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#15 of 50 Old 04-05-2008, 11:39 PM - Thread Starter
 
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Eeeegh! All these responses about dr's possibly refusing GA is making me more aware I don't want to take the risk of have a tubal reversal, and then possibly needing an emergency c-s... because that is how strongly I feel about it. Having been violated in many times before, both by individuals and authorities in the medical industry, there is NO way I'd take the chance.

It bothers me that other women are being denied this choice.
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#16 of 50 Old 04-05-2008, 11:42 PM
 
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As PP's have said regional anestheisa (epidural, spinal) carries less risk than general anesthesia and would be the preferred anesthesia if time and situation would allow.

I've had both. My first was an emergency c-section under general anesthesia. I woke up puking in recovery to be told I had a son who was in the NICU and I was wheeled through the NICU to take a peek and touch his foot. It was very strange and disconnected to be told you had a son but not being awake/aware for the birth.

Second was a c-section with a spinal. MUCH better experience being awake and alert to hear and see my baby as she was born. Again, she was whisked off to the NICU, but I will carry fond memories of the early moments of her birth with her that I don't have with my son.
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#17 of 50 Old 04-05-2008, 11:48 PM
 
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Originally Posted by Aura_Kitten View Post
It bothers me that other women are being denied this choice.
From a medical standpoint, I'm not sure it should be considered a choice, any more than an elective c-section "because I want it" should be a choice.

Sorry if that sounds insensitive.

Kelly, mama (12yoDS), doula, RN, and writer.
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#18 of 50 Old 04-06-2008, 01:55 AM
 
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I understand the fear of being awake during surgery, but they'll give you meds that can do anything from calm you down a bit to make you totally dopey, not caring what's going on.
I have an even bigger aversion to the idea of knowing I had been conscious, but still being unable to remember what happened than I do to the horror show that is being conscious in OR. Is it possible to be "totally dopey, not caring what's going on", without losing your memory of things? That might work. Unfortunately, the reality is that losing my memory of things that I was conscious of at the time terrifies me - but memories of OR terrify me just as much.

It seems very strange to me that doctors won't give a woman GA "just because she wants it", but people can choose to have totally elective cosmetic surgeries done - just because they want them - under GA. There's something there that doesn't quite add up, yk? Or...maybe there just isn't as much money in providing GA for terror as there is in providing facelifts for vanity?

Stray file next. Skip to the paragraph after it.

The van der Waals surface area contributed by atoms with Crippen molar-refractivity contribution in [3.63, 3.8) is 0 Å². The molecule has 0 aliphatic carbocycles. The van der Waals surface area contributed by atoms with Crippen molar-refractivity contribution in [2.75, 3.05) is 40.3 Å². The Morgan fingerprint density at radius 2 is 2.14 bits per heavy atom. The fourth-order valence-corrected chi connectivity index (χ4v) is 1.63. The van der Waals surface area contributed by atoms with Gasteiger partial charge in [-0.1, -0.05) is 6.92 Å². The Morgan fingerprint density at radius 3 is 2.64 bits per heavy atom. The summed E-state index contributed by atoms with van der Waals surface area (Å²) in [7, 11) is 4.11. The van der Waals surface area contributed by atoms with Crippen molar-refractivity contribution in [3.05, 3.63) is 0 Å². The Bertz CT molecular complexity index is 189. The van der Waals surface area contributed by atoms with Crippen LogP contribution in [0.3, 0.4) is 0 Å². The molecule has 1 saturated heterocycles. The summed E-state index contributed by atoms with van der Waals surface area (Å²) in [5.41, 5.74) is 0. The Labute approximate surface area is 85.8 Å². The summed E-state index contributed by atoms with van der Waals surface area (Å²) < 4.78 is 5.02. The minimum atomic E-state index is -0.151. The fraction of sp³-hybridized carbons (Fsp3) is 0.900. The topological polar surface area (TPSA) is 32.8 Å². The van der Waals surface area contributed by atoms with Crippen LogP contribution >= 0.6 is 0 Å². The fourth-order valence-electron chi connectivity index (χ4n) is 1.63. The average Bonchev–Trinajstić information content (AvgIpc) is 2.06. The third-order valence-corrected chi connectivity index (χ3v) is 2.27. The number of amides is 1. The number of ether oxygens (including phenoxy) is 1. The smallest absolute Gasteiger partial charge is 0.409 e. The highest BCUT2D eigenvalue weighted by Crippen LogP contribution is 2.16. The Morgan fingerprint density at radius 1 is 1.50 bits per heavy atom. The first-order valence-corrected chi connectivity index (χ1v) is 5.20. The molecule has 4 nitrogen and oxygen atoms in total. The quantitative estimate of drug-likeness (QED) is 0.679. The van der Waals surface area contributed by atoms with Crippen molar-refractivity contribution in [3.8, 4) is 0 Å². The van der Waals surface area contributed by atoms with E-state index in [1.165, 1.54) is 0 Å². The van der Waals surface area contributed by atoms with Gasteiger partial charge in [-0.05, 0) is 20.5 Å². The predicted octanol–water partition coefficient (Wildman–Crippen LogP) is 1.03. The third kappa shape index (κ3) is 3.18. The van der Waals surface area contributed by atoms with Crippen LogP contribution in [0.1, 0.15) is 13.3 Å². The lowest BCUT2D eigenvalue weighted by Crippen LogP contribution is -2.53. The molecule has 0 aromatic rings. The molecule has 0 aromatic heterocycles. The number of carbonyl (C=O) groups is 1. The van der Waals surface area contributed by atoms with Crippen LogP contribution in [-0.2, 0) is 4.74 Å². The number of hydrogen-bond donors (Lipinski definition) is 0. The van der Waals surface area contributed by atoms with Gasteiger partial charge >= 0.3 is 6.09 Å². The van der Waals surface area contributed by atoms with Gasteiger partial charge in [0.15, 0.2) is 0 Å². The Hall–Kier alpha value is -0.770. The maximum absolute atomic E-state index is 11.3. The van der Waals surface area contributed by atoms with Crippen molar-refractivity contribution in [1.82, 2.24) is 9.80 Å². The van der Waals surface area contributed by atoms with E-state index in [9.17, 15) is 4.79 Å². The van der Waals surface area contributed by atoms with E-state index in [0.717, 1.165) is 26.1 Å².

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#19 of 50 Old 04-06-2008, 02:02 AM - Thread Starter
 
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I have an even bigger aversion to the idea of knowing I had been conscious, but still being unable to remember what happened than I do to the horror show that is being conscious in OR. Is it possible to be "totally dopey, not caring what's going on", without losing your memory of things? That might work. Unfortunately, the reality is that losing my memory of things that I was conscious of at the time terrifies me - but memories of OR terrify me just as much.

It seems very strange to me that doctors won't give a woman GA "just because she wants it", but people can choose to have totally elective cosmetic surgeries done - just because they want them - under GA. There's something there that doesn't quite add up, yk? Or...maybe there just isn't as much money in providing GA for terror as there is in providing facelifts for vanity?
Yeah not to mention, when you add up all of the meds you would need to give, say, someone with a phobia of hospitals... someone with an abusive past... for them to be calm during this kind of extremely invasive surgery ~ is that really going to be safer for the baby than knocking the mother out ~ ??


I don't think this is a frivolous option, and I think women should have this choice available to them.
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#20 of 50 Old 04-06-2008, 02:03 AM
 
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Well, the GA is bad for the baby as well. If you're getting your boobs lifted, or your brows lifted, that's only one person to worry about. You don't have to worry that if the woman goes into cardiac arrest, that two lives will be lost...or that a mother will wake up to discussion of funeral arrangements...or that a baby will be severely brain damaged due to lack of oxygen.

Also, being pregnant poses different physiologic issues in and of itself (diversion of blood to the placenta, lowered immune system, lowered red blood cells and platelets, for example) that would not be a factor when getting GA for cosmetic procedures.

As I said, they could give you medication to make you just feel relaxed, so that you're not as anxious, but should have no memory loss whatsoever. I gave both ends of the scale...many anesthesiologists wouldn't have a problem giving enough IV meds to someone (such as the OP) who wouldn't mind not remembering or experiencing the birth of her child, because the risks involved there are still much lower than with GA.